Witnesses to a nation-changing event

TECHNOLOGY will keep Australia's mining industry powerful even as the value of our resources begins to tumble.

That's the view of Mines Minister Martin Ferguson who predicted that as mineral prices settled, new ideas and increasing the amount of coal being exported would be the key to ensuring the booms continue.

During a speech at the Australian Minerals Research Centre in Perth, he re-affirmed that "Australia is currently in the midst of the greatest mining boom in our history".

"We are witnessing a nation-changing event."

But he said for the nation to remain competitive as other countries benefit from paying lower wages, Australia must "develop and deploy technology".

International prices for coal - both thermal and coking - are down from the astronomical points they reached over the past five years.

Queensland has more than 35 thermal and 29 coking coal mines.

Queensland Resources Council chief Michael Roche said this was a long-term battle, but growing the state's mining industry would protect against those trying to steal Australia's customers.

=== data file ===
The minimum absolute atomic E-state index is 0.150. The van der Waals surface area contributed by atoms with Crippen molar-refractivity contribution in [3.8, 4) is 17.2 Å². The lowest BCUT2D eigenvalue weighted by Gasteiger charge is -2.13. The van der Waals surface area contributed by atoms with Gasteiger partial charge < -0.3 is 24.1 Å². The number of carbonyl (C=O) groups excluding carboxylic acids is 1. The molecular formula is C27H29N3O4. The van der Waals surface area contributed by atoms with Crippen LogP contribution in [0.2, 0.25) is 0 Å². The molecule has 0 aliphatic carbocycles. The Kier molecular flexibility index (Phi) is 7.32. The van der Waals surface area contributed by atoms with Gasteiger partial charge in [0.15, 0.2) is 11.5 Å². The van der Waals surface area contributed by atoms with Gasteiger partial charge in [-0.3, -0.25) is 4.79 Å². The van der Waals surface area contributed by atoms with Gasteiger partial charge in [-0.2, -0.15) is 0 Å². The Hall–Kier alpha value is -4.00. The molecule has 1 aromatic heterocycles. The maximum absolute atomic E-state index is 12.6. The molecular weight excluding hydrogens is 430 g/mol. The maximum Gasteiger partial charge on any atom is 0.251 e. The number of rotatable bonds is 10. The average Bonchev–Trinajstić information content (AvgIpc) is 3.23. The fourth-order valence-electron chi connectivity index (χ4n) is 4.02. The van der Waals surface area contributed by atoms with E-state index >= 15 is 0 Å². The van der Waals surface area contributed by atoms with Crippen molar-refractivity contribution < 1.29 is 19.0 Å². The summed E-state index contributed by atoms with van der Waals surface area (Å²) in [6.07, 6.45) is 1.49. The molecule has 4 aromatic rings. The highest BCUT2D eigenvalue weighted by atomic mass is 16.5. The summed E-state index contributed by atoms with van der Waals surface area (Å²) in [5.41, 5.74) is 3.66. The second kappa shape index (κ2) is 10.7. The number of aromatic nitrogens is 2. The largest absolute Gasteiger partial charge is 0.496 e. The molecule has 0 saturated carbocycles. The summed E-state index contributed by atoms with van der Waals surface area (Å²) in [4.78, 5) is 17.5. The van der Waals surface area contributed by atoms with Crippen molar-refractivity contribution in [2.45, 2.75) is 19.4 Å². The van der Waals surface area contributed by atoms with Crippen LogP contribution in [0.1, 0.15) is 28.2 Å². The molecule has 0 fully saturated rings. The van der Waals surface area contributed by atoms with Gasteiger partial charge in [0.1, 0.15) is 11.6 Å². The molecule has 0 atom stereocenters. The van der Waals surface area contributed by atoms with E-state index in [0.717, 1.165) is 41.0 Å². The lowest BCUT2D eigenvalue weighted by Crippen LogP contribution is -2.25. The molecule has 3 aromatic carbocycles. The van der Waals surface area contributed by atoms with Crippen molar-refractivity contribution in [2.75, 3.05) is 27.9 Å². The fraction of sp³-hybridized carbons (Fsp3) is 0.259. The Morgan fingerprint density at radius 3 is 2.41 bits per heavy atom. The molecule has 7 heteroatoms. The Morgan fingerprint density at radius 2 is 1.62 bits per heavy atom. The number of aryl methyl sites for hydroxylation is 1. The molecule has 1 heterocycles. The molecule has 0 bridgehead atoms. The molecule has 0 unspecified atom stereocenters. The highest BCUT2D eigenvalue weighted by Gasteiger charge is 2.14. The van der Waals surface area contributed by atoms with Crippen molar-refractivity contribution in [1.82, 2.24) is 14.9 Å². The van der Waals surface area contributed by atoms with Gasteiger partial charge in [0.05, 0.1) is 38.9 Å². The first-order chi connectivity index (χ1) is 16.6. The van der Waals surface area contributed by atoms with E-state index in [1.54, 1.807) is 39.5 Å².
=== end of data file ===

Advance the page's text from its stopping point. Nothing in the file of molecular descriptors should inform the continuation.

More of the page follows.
"Not only do we have new resource provinces in Africa, Asia and the Americas in direct competition, but the reality is that Australia is at the high end of the production curve," he said.

"Additional royalties and corporate taxes are not worth anything if minerals and energy companies are priced out of the marketplace."

But a fall in revenue does not mean the country's mining industry is on its knees.

Mine companies plan their projects to deliver profits for decades, not to rely on spikes in coal prices.

The Bureau of Resources and Energy Economics June quarter report found thermal coal exports would be worth 24% more in this financial year compared to the one before - totalling $17.4 billion.

In 2012-13, with more than 179 million tonnes being exported, any fall in prices is easily offset, pushing earnings for thermal to $18.6 billion.

From 2009, when coking coal - used to make steel - hit record highs of between $300 and $450 per tonne, in 2012 that price was closer to $221 a tonne.

For 2011-12, a 1% increase in exports would deliver $30 billion in earnings.

In the next financial year, even with prices falling slightly, 13% more coking coal will be exported, meaning that earnings will fall to $29.7 billion.


  • Thermal coal is used in power plants to create electricity.
  • Coking or metallurgical coal is used in smelters with iron ore to create steal.
  • Australia is the largest exporter of coking coal in the world.
  • BHP is the world's biggest single coking coal exporter.
  • In 2009, coking coal was worth between $350-$450 and thermal almost $130 per tonne.
  • It was matched in 2011/12 as flooding cut supply, forcing higher prices.
  • Coking prices are now closer to $200 a tonne.
  • Thermal is now closer to $100 a tonne.